THE number of consultants in rehabilitation medicine in Ireland falls well short of the recommended minimum, a medical chief claimed.
Dr Áine Carroll, the newly appointed national clinical lead in rehabilitation medicine, said Ireland has less than a third of the recommended number.
“We have seven at present and one of those in Cork is on a temporary contract,” she said, adding that the recommended number was 26. We are truly the Cinderella speciality,” said Dr Carroll.
She was speaking after President Mary McAleese launched the National Rehabilitation Hospital’s (NRH) 50th anniversary celebration yesterday.
When it opened in 1961 the NRH in Dun Laoghaire, Co Dublin was and still is a self-contained rehabilitation unit and the only hospital of its kind in Ireland. At the time no hospital specialised in the treatment of patients with spinal cord injury.
There are 135 patients awaiting a bed in the hospital that has 109 beds open.
“Ireland should have a minimum of 372 in-patient rehabilitation beds,” said Dr Carroll.
The doctor stressed that rehabilitation following injury or disease was a basic human right. It was not a privilege and was supported by international legislation.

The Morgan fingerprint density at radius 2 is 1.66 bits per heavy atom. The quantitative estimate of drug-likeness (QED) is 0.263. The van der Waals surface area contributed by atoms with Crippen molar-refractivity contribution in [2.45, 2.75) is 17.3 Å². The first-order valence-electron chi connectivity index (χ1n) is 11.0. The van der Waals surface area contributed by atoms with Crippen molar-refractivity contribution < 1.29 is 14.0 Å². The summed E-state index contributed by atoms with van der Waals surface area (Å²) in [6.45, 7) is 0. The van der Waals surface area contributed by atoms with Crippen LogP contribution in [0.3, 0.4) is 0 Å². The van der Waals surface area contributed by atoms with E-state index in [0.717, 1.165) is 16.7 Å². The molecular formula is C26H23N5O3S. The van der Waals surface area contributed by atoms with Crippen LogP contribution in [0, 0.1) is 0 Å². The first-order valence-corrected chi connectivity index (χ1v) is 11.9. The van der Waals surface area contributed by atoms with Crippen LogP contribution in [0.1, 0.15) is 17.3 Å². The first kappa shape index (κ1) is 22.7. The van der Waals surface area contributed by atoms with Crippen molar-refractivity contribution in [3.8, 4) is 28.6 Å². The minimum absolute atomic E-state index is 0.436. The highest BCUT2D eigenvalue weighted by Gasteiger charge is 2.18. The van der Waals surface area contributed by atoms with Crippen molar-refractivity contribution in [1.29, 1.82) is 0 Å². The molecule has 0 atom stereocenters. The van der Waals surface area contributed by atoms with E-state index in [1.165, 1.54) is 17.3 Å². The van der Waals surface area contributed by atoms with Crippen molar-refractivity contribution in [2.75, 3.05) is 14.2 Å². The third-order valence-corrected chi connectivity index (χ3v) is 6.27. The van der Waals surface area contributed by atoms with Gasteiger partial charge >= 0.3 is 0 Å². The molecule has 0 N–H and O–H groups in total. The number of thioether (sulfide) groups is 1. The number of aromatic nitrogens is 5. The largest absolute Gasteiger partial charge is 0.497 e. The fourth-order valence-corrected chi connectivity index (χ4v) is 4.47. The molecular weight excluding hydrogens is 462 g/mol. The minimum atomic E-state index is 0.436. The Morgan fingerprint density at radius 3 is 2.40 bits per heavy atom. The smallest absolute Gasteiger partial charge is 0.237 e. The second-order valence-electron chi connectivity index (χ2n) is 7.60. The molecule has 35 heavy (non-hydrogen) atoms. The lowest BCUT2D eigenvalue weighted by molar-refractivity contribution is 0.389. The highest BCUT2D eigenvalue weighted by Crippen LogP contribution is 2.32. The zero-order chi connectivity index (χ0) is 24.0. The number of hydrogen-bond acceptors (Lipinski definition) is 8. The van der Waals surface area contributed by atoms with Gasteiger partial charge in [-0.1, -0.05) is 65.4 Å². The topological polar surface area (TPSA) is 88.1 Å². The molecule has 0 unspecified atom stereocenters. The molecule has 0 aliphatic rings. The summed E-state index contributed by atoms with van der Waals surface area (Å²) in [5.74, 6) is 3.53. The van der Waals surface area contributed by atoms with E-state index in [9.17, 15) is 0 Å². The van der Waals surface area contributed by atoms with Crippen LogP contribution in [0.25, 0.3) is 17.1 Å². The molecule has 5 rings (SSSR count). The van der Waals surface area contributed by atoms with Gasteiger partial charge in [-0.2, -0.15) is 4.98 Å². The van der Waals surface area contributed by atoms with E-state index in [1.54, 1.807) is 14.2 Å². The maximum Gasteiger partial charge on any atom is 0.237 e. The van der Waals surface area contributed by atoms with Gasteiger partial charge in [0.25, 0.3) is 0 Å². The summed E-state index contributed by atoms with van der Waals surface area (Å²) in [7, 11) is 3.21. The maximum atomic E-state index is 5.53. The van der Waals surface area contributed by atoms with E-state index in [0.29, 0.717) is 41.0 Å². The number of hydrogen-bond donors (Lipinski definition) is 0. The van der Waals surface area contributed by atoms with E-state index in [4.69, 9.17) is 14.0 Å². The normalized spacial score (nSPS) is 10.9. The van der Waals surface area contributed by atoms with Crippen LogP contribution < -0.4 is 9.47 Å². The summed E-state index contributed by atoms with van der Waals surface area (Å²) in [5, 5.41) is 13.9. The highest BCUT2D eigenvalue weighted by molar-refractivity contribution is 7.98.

“It is time for change. It is time for a revolution in rehabilitation. It is time for investment in the present to secure a future for the patients were serve,” she said.
The chairman of the NRH’s board of management, Henry Murdoch, said a plan for a new hospital in the mid-1980s was hit by the recession.
He said another plan for a new hospital only reached tender stage in 2009. “We selected a tender and were hit by another recession but we are hopeful. We will not give up on getting the new hospital and we are determined that we will get it.”
The NRH has received planning permission for a hospital on the existing site and is awaiting approval from the Health Service Executive to give the construction project the go ahead.
President McAleese believed that the vision of a new NRH would be realised because of the “extraordinary fidelity” of its founders, the Sisters of Mercy, management and staff.
The hospital “accompanies patients and their families so closely through the most testing of emotional tempests as they adapt to what is for many of them a significant change in how they experience their lives,” she said.
* It is a public voluntary hospital funded by the HSE and Department of Health.
* The hospital is governed by a board of 15 members.
* It has 119 in-patient beds.
* There are between 130 and 150 adults and children waiting for a bed at any one time.
* About 800 in-patients and 3,500-5,000 out-patients are treated at the hospital every year.
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